A New Jersey prosecutor's investigator obtained from an informant in another state information that tended to incriminate the defendant, a New Jersey resident. The investigator knew both the informant and the defendant from previous drug investigations. The investigator directed the informant to record his telephone conversations with defendant, and the informant consented to do so. The investigator, however, did not seek or obtain approval from the prosecutor prior to the recording of the calls.

The tape-recorded conversations and evidence subsequently derived from those conversations incriminated defendant in drug offenses in New Jersey, for which he and two co-defendants were indicted. Defendants moved to suppress the initial, recorded conversations, as well as the subsequently obtained evidence, claiming that the failure of the investigator to obtain the approval of the prosecutor for the initial wiretap violated the wiretap statute. The trial court granted the motion to suppress the initial tape-recorded conversations because the interceptions had not been approved by the prosecutor. The court further suppressed subsequently acquired incriminating evidence, which included later tape-recorded conversations intercepted with the approval of the prosecutor, finding that the subsequent evidence was derived from the initial, unlawfully intercepted communications.

The Appellate Division, in a reported decision, 273 N.J. Super. 147 (1994), unanimously affirmed the trial court's rulings. This Court granted the State's motion for leave to appeal.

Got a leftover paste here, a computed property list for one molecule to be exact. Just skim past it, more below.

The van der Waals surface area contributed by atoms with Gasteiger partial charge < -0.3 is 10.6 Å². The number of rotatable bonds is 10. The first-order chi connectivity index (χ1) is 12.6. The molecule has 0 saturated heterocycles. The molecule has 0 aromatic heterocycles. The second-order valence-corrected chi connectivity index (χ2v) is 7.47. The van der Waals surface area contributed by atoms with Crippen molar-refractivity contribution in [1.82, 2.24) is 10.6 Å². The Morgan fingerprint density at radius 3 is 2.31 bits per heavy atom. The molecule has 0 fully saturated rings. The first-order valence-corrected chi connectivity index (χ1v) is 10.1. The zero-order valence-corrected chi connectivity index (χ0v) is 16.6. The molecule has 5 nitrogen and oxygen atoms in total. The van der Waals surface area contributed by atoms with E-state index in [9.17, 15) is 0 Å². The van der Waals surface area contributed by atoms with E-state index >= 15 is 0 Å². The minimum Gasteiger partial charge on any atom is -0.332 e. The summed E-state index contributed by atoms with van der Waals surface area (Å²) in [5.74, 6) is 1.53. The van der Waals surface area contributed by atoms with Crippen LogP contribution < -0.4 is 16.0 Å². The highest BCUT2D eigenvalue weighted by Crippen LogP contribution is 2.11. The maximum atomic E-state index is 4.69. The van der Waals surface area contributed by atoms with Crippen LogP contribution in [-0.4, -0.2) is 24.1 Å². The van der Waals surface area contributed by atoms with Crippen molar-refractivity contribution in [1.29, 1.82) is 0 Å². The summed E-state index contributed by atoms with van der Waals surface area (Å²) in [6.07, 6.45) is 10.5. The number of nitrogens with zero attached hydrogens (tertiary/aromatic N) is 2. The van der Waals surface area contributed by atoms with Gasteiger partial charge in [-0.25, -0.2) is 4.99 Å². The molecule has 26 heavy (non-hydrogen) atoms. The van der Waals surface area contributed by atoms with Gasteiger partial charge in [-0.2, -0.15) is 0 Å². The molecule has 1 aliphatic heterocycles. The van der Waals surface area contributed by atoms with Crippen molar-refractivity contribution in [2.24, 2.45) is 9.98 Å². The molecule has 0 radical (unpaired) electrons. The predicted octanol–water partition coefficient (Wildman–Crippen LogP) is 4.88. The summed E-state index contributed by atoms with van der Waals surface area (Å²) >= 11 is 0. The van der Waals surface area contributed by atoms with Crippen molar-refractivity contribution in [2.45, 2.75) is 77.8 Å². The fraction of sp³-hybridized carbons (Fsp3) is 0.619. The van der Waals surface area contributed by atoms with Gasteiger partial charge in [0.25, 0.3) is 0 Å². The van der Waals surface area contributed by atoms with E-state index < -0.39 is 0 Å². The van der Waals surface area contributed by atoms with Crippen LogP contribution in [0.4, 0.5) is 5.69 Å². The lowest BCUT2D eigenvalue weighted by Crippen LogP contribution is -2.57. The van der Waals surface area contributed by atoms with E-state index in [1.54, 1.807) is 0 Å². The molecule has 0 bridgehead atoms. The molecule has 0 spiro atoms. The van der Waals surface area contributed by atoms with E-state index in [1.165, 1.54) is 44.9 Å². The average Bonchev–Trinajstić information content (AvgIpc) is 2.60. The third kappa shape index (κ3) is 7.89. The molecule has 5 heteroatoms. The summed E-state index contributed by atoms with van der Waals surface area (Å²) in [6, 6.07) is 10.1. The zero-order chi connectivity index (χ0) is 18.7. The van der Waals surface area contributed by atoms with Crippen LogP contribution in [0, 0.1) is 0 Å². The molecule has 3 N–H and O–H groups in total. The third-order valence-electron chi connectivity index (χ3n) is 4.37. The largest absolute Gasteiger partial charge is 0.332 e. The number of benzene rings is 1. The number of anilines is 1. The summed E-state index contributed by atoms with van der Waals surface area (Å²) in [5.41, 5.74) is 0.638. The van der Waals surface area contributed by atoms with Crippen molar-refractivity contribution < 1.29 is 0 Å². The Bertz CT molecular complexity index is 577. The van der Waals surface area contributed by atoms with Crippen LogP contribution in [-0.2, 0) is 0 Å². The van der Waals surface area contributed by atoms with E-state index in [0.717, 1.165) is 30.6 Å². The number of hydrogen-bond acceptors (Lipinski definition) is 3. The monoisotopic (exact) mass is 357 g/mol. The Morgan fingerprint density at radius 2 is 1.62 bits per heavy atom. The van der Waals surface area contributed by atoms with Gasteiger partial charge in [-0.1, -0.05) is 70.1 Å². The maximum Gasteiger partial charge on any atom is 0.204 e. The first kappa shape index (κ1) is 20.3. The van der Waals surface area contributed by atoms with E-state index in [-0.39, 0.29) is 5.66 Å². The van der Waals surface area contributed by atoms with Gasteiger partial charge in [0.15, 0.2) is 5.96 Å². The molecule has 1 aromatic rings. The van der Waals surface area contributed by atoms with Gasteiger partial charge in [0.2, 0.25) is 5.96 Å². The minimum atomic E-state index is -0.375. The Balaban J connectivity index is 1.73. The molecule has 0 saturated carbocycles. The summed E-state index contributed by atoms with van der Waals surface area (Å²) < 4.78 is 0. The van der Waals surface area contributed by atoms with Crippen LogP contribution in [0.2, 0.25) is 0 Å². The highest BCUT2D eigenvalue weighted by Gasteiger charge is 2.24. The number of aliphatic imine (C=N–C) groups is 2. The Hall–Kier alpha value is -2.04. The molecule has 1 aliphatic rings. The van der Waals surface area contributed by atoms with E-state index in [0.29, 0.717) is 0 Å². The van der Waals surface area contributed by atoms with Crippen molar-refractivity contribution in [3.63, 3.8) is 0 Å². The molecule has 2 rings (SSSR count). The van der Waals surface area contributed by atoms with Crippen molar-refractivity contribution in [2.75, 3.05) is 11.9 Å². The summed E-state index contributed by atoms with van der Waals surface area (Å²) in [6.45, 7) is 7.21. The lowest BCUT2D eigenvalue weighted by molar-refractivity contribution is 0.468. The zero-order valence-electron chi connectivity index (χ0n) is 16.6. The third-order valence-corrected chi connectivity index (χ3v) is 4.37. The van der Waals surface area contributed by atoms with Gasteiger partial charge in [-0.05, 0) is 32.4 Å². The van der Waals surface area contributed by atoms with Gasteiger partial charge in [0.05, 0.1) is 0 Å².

I

Investigator Michael DiGiorgio is a member of the Narcotics Strike Force of the Gloucester County Prosecutor's Office. On April 1, 1991, Gordon Todd Skinner, a cooperating informant residing in Oklahoma, contacted DiGiorgio. Skinner, who had been indicted in New Jersey on charges of distribution of controlled dangerous substances, provided DiGiorgio with information regarding a telephone conversation he had had with defendant John Worthy, a resident of Paulsboro, New Jersey. DiGiorgio was familiar with both Skinner and Worthy from prior drug-related investigations. Skinner informed DiGiorgio that Worthy had, during the course of the conversation, described his existing cocaine-distribution network in Paulsboro and Philadelphia, Pennsylvania. Worthy indicated to Skinner that he wanted to expand his network to include the sale of marijuana, and allegedly proposed to purchase marijuana from Skinner. That alleged conversation between Worthy and Skinner was not recorded or transcribed.